From Single Words to Sentences

By June 4, 2024 June 13th, 2024 Speech Pathology
Child developing language from single words to sentences with Speech Pathologist in Bondi Junction and Mascot

How Children’s Language Develops from Single Words to Sentences

Language development in children is a fascinating journey. It begins with single words and gradually evolves into complex sentences. This process involves several stages, each crucial for a child’s communication skills. Let’s explore how children move from using single words to speaking in full sentences.

The First Words

  1. Babbling Stage: Around 6 months, babies start babbling. They make sounds like “ba-ba” or “da-da.” This is their first step in practicing language.
  2. First Words: By around 12 months, babies usually say their first words. These words are often simple and familiar, like “mama,” “dada,” or “ball.” These words are meaningful to them and usually refer to people or objects they see often.
  3. Naming Things: Toddlers begin to use words to name things they see. They might point to a dog and say “dog” or see a car and say “car.” Naming things helps them understand and organise their world.

Expanding Vocabulary

  1. Learning New Words: Between 18 and 24 months, children’s vocabulary grows rapidly. They start learning new words every day. They might learn words for animals, food, and common objects around the house.
  2. Two-Word Phrases: As their vocabulary expands, children begin to combine words. They might say “more juice” or “big truck.” These two-word phrases help them express more complex ideas and needs.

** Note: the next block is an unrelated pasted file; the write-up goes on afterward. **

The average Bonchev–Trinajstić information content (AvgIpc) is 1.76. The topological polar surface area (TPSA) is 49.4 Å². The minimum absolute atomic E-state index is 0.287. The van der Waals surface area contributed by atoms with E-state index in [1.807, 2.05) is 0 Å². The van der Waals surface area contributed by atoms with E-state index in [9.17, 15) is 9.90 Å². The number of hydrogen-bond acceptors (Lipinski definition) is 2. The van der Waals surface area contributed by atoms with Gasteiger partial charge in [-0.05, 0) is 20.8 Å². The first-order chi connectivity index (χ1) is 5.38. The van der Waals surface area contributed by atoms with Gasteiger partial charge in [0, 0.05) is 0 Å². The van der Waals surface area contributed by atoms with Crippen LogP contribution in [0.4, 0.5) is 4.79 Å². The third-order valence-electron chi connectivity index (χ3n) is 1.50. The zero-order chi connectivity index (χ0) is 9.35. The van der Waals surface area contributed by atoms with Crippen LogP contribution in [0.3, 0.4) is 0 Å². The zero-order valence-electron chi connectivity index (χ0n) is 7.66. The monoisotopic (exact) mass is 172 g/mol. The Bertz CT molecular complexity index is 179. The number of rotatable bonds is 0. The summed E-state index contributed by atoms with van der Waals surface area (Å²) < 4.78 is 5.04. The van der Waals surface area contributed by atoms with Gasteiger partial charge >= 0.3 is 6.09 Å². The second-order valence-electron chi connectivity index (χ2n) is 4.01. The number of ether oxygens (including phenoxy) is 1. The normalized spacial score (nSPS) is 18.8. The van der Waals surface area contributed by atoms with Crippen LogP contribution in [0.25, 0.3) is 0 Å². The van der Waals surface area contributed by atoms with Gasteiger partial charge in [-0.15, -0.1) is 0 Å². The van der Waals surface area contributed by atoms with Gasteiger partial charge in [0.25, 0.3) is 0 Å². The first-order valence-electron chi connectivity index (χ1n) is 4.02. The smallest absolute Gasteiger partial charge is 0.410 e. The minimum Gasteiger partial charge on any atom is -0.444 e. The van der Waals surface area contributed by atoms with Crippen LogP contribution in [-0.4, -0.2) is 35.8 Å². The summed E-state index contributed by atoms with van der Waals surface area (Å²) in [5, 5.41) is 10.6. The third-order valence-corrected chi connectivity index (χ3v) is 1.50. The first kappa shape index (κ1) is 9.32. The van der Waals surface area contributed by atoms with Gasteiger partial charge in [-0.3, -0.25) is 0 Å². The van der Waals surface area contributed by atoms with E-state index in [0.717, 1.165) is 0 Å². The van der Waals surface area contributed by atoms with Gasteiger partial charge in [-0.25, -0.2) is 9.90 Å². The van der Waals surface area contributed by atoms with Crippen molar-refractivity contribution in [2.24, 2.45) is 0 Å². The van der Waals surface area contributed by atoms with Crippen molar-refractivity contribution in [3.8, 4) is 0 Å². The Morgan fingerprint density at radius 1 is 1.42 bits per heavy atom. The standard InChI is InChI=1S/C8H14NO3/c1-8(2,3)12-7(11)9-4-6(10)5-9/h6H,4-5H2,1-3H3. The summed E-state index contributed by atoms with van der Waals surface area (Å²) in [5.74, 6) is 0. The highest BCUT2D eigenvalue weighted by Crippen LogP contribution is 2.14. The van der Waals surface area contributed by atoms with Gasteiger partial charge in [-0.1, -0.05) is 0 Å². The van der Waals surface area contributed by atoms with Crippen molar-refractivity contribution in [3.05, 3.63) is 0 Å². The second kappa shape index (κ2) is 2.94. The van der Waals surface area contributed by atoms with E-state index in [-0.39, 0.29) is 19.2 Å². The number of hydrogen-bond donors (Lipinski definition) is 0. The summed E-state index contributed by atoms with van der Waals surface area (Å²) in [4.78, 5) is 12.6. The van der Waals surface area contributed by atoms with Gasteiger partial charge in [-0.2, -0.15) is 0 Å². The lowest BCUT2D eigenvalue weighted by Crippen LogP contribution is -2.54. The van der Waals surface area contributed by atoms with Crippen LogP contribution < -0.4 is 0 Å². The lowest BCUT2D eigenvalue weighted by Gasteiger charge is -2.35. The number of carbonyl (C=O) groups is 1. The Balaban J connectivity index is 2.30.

3. Understanding Context: Children also start understanding the context in which words are used. They learn that “hot” means something they shouldn’t touch and “no” means they need to stop what they are doing.

Building Simple Sentences

  1. Three-Word Sentences: Around the age of two, children start forming three-word sentences. They might say “I want cookie” or “Mommy play ball.” These sentences show that they are beginning to grasp the structure of language.
  2. Using Pronouns and Plurals: Children begin using pronouns like “I,” “you,” and “me,” and start to understand plurals. They might say “dogs” instead of “dog” when referring to more than one.
  3. Basic Grammar: By age three, children’s sentences become more grammatically correct. They might say, “I am running” instead of “I running.” This shows they are learning the rules of language.

Developing Complex Sentences

  1. Longer Sentences: As children approach age four, they start forming longer sentences. They might say, “I want to go to the park and play on the swings.” These sentences show their ability to link ideas and use conjunctions like “and” or “because.”
  2. Questions and Negatives: Children begin asking questions like “Where is my toy?” and using negatives like “I don’t want that.” These skills are important for having meaningful conversations.
  3. Descriptive Language: Around this age, children start using descriptive words. They might say, “The big, red ball” instead of just “ball.” This helps them give more detailed information.

Refining Language Skills

  1. Storytelling: By age five, many children can tell simple stories. They might talk about their day or make up a story with a beginning, middle, and end. This ability shows their understanding of narrative structure.